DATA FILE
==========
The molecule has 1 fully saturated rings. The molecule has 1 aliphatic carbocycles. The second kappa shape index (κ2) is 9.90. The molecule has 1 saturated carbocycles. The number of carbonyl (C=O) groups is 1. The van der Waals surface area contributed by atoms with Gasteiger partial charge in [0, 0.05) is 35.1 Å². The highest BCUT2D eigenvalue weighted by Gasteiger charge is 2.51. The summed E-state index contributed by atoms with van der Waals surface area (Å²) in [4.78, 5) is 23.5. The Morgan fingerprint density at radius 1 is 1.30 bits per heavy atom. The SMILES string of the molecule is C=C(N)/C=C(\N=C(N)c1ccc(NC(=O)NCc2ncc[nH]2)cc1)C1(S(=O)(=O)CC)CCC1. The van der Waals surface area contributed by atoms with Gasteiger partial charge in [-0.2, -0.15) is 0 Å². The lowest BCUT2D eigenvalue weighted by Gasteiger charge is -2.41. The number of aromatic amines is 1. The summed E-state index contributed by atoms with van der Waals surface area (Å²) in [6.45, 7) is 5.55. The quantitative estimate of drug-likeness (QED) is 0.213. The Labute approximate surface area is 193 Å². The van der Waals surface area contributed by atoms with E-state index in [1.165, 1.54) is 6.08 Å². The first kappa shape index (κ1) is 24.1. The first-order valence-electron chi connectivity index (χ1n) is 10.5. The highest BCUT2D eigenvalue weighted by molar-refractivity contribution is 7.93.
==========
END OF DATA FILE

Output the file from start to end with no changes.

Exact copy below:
The molecule has 1 fully saturated rings. The molecule has 1 aliphatic carbocycles. The second kappa shape index (κ2) is 9.90. The molecule has 1 saturated carbocycles. The number of carbonyl (C=O) groups is 1. The van der Waals surface area contributed by atoms with Gasteiger partial charge in [0, 0.05) is 35.1 Å². The highest BCUT2D eigenvalue weighted by Gasteiger charge is 2.51. The summed E-state index contributed by atoms with van der Waals surface area (Å²) in [4.78, 5) is 23.5. The Morgan fingerprint density at radius 1 is 1.30 bits per heavy atom. The SMILES string of the molecule is C=C(N)/C=C(\N=C(N)c1ccc(NC(=O)NCc2ncc[nH]2)cc1)C1(S(=O)(=O)CC)CCC1. The van der Waals surface area contributed by atoms with Gasteiger partial charge in [-0.2, -0.15) is 0 Å². The lowest BCUT2D eigenvalue weighted by Gasteiger charge is -2.41. The number of aromatic amines is 1. The summed E-state index contributed by atoms with van der Waals surface area (Å²) in [6.45, 7) is 5.55. The quantitative estimate of drug-likeness (QED) is 0.213. The Labute approximate surface area is 193 Å². The van der Waals surface area contributed by atoms with E-state index in [1.165, 1.54) is 6.08 Å². The first kappa shape index (κ1) is 24.1. The first-order valence-electron chi connectivity index (χ1n) is 10.5. The highest BCUT2D eigenvalue weighted by molar-refractivity contribution is 7.93.